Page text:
Seriously, whatever is done it needs treated with respect as part of the area’s patrimony (is that gendered language?) – at the developer’s expense of course.

      The applicant is Kimtor Ltd, while the site notice was signed off by Tiros Resources of 10 Lower Hatch Street, D2.

      From the IT:
      @Irish TimesOffice and apartment scheme for Sean McDermott Street

      The Greek-style portico of the former Scots Presbyterian church fronting Sean McDermott St is part of a planning application by Kimtor Ltd which says it will form part of the faรƒยงade for a four-storey office block. The protected structure is believed to be mid 19th century but was abandoned early in the 20th century and later used as a store before being burned down in the 1980s leaving only a faรƒยงade.

      Kimtor Ltd also wants to build 179 apartments on former convent lands between Sean McDermott St and Railway St and Gloucester Lane, as well as 18 live-work units in five blocks up to nine storeys, one of which is the refurbished main convent building with 18 apartments. Around 216sq m (2,325sq ft) of office space is proposed for the Crinan project. A three to five-storey block would provide Dublin City Council with a civic centre/one-stop-shop.

      @notjim wrote:

      Silly to move it, this fragment has lost so much, to loose its location to; besides, the BB is going to be full of this lido and the Browne doorway in Eyre Sq is a lesson in how old entranceways don’t work as freestanding follies. The proposal is appalling, but surely if we are to dream, a clever modern building could incorporate this remnant in an artful and exciting way.

      Ive seen the BB proposals, and I must say frankly Im not convinced – there is a danger that the “lido” could become a failed gimmick imo; all in all the proposed intervention seems tokenistic in the context of what should be a really good redevelopment of Phibsboro and its adajacent areas. The real challenge up there is how to get the former canal to actually function as a linear park; former railways in Paris work very well in this regard, yet the current situation up there is bleak… Imo, BB should really only be approached in a manner that is in keeping with the already existing architectural genres of the area – as opposed to the disasterous reinterpretation a la Wolfe Tone Square.

      Also while the Browne doorway is now out of vogue, did it really not function in an urban context? As far as I recall it was never a centre for anti-social behaviour in the way the Anna Livia/ Floozy-in-the-Jacuzzi became. I am open to correction, as indeed I am also open to persuasion on re-incorporation of the Greek facade – but I would caution you as to the scaled-down “mini-monumental” nature of the structure being an obvious hurdle to what should be a relatively high-dense dev on that site, given the now city-centre nature of that location… Is it really compatible or feasible anymore to keep that facade there? ๐Ÿ™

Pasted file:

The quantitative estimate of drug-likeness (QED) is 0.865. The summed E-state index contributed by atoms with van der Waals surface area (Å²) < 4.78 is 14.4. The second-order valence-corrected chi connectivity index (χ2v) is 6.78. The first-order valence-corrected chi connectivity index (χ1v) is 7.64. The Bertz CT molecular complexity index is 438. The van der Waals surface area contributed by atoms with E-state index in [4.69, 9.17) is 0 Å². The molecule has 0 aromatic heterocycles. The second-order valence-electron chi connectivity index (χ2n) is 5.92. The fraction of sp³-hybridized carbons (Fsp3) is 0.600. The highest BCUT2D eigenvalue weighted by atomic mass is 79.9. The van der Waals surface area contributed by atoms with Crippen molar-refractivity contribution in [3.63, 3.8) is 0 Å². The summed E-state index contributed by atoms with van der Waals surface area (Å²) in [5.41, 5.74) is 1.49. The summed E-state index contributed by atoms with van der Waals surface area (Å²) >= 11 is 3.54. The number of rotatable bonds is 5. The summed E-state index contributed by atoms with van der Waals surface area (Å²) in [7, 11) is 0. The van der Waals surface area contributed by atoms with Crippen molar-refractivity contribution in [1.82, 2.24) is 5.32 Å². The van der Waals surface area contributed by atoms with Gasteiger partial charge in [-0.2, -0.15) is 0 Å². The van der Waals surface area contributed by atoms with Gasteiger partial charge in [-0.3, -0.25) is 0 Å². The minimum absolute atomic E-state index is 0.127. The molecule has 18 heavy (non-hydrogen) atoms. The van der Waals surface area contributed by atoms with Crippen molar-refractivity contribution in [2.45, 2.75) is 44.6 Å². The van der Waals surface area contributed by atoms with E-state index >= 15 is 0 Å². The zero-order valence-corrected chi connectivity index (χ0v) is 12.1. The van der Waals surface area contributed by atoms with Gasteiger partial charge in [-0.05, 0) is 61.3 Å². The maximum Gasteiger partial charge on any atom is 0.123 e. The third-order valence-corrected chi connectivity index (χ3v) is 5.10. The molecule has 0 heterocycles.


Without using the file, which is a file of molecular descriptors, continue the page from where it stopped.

• #778303
      notjim
      Participant

      Browne’s doorway just looks silly, it doesn’t make sense as an object: it doesn’t present well as a sculpture because it was created to be an entrance, it has odd proportions standing alone making it painful to the rhythm of the urban landscape it stands in. Whenever I see it I wish it has been incorporated into a building. Galway oddly has two of these things, it also has Lynch’s window.

      I understand that the building around this facade fragment is going to the mini-monumental, but couldn’t a stone fronted building without a flat facade and strong vertical elements manage to incorporate it in a playful and striking way.

      [Well we shouldn’t discuss it here but I think the lido is a terrible idea: all BB needs is a bigger entrance on the linear park end, a bit more maintenance (maintenance to the standard of a south side park) and a more visible warden. The linear park on the other hand is a disaster. If there is to be a lido it should be in one of the grand canal basins, these are used for swimming anyway and are big enough.]

    • #778304
      Anonymous
      Participant

      The location wouldn’t give a budget to do the portico justice in relation to the facade it will front.

      The choice here is simple have a lego standard scheme in a terciary location fronted by a Doric portico left in as an inconvenient after thought or have a condition inserted to have the portico moved to a location where the portico has some context; I’m sure that somewhere the symmetary exists to mark an entrance to a park or other civic space where this feature could be admired.